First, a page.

In Beyond Time, a gentle collaboration between fellow Italians Maurizio Abate and Matteo Uggeri, an elegant, softly-lit guitar sits on a marble throne, the glowing sunshine not really filtering into the fine atmosphere from the sky up above but rather flowing from the instrument itself. Light falls all around, calming the atmosphere as it approaches its afternoon riposo. The pale-white stone steps that line the side streets are made brighter with the arrival of this light.
Beyond Time explores the past as well as the present; those sunshine days seemed so real at the time, lived to the full as they were, but as the decades have grown they’ve become intangible, blurry things, just one blot on a fading canvas getting weaker with every passing day. The past claims the moments in the same way that the sea claims its sailors, and while both artists share their personal reflections on the album, the listener can understand these associated images and memories. The music means something for everyone with its long-standing and important themes of family, comfort and love intermingling with the precious recollections of youth. The crystalline experiences stay with you, and they’re usually moments that make you feel truly alive: the cool, shallow intakes of breath while running, mud spraying up over the trainers and onto the legs, or the way that the sky lit up in an amber glow just before sunset. Life has its sweet pleasure and its barren heartbreak, but it goes on. As such, the music is generally positive, tinted by good health.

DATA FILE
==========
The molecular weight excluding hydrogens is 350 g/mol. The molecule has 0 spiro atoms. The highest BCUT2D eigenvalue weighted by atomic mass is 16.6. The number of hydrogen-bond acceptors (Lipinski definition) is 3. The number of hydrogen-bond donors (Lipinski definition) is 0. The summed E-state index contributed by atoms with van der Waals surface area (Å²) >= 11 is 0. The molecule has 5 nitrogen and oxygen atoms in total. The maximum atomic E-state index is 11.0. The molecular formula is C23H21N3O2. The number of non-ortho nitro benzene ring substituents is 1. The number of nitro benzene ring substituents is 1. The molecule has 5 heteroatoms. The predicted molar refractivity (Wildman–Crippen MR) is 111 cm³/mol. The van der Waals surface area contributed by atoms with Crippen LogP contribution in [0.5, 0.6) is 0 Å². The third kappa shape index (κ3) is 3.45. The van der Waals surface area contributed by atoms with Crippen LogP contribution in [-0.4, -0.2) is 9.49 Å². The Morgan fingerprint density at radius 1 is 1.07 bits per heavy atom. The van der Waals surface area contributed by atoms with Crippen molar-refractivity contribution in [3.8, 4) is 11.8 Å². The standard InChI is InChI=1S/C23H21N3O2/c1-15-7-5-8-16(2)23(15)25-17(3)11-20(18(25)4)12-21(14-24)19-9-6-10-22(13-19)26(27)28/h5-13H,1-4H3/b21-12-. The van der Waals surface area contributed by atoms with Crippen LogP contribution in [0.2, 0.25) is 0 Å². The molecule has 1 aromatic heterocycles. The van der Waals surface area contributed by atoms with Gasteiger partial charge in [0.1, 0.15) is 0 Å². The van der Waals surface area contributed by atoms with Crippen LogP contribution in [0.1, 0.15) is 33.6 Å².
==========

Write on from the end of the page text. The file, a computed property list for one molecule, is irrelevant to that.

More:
The music envelops completely; we rustle through it as if passing through slender, Summer-lit shoots of grass, fingers gently bending back the feather reeds and the purple fountains. The white sunshine is in the guitar, glistening with the appearance of every note. And even though the guitar’s notes are, at times, speedy little things, the music itself remains calm and collected; the speed within doesn’t translate to the feeling on the outside. The Indian pitch-lilts of ‘East’ are transcendent beings which act calmly and responsibly; the music is a voyage to a place beyond the reaches of time. In a quiet Italian village, the soft, electronically-treated sounds merge with the day. Colours are slowly made bolder. Field recordings announce passing voices and casual acquaintances. Footsteps echo through the music, but they’re obscured and murky, like a black pool of coffee or an orb of hanging dust, and the sublimely sculpted architecture, of which Italy is famous for, smoothly reflects the music and its beautiful curves.
History has a way of not only bleeding into the present but of repeating itself, as things seem to come back around again time and time again, forever turning in slow circles. The music of Beyond Time can’t be bottled or distilled; it’s a gateway to calm. When we slow things down, we reap the many rewards. Sitting in stillness as the caressing music laps against your body is a meditation in itself. While a piano enters as we go deeper into the ambient music, it’s only a fleeting appearance, and, later on, the muted, cooler intervals of ‘West’ give off a mysterious vibe as the gently treated electronic sounds float by. We’ve come full circle, travelling from east to west, beyond the boundaries of time.